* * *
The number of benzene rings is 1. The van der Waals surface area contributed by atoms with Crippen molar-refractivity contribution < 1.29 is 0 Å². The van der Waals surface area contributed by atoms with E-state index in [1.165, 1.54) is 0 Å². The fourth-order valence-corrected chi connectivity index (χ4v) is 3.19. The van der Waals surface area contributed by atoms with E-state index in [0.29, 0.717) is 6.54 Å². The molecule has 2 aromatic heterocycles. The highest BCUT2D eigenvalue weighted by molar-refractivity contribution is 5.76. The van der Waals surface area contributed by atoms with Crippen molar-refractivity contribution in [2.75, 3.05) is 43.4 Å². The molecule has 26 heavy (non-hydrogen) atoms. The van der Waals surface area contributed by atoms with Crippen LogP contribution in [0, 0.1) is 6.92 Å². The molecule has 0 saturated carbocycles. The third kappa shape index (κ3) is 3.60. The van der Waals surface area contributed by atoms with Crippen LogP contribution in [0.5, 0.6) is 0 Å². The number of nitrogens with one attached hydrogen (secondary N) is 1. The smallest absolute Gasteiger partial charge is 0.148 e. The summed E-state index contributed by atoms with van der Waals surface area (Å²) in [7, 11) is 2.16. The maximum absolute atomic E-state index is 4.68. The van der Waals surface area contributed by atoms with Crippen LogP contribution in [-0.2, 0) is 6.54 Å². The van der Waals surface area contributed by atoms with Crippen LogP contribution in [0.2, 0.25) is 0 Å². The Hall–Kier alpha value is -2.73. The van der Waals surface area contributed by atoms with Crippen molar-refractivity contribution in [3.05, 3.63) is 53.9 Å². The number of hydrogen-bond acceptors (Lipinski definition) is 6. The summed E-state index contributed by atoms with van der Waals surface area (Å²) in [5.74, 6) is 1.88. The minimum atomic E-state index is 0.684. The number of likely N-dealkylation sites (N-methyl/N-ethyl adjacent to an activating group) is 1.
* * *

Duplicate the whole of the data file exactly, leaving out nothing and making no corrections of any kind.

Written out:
The number of benzene rings is 1. The van der Waals surface area contributed by atoms with Crippen molar-refractivity contribution < 1.29 is 0 Å². The van der Waals surface area contributed by atoms with E-state index in [1.165, 1.54) is 0 Å². The fourth-order valence-corrected chi connectivity index (χ4v) is 3.19. The van der Waals surface area contributed by atoms with E-state index in [0.29, 0.717) is 6.54 Å². The molecule has 2 aromatic heterocycles. The highest BCUT2D eigenvalue weighted by molar-refractivity contribution is 5.76. The van der Waals surface area contributed by atoms with Crippen molar-refractivity contribution in [2.75, 3.05) is 43.4 Å². The molecule has 26 heavy (non-hydrogen) atoms. The van der Waals surface area contributed by atoms with Crippen LogP contribution in [0, 0.1) is 6.92 Å². The molecule has 0 saturated carbocycles. The third kappa shape index (κ3) is 3.60. The van der Waals surface area contributed by atoms with Crippen LogP contribution in [0.5, 0.6) is 0 Å². The number of nitrogens with one attached hydrogen (secondary N) is 1. The smallest absolute Gasteiger partial charge is 0.148 e. The summed E-state index contributed by atoms with van der Waals surface area (Å²) in [7, 11) is 2.16. The maximum absolute atomic E-state index is 4.68. The van der Waals surface area contributed by atoms with Crippen LogP contribution in [-0.2, 0) is 6.54 Å². The van der Waals surface area contributed by atoms with Crippen LogP contribution in [0.2, 0.25) is 0 Å². The Hall–Kier alpha value is -2.73. The van der Waals surface area contributed by atoms with Crippen molar-refractivity contribution in [3.05, 3.63) is 53.9 Å². The number of hydrogen-bond acceptors (Lipinski definition) is 6. The summed E-state index contributed by atoms with van der Waals surface area (Å²) in [5.74, 6) is 1.88. The minimum atomic E-state index is 0.684. The number of likely N-dealkylation sites (N-methyl/N-ethyl adjacent to an activating group) is 1.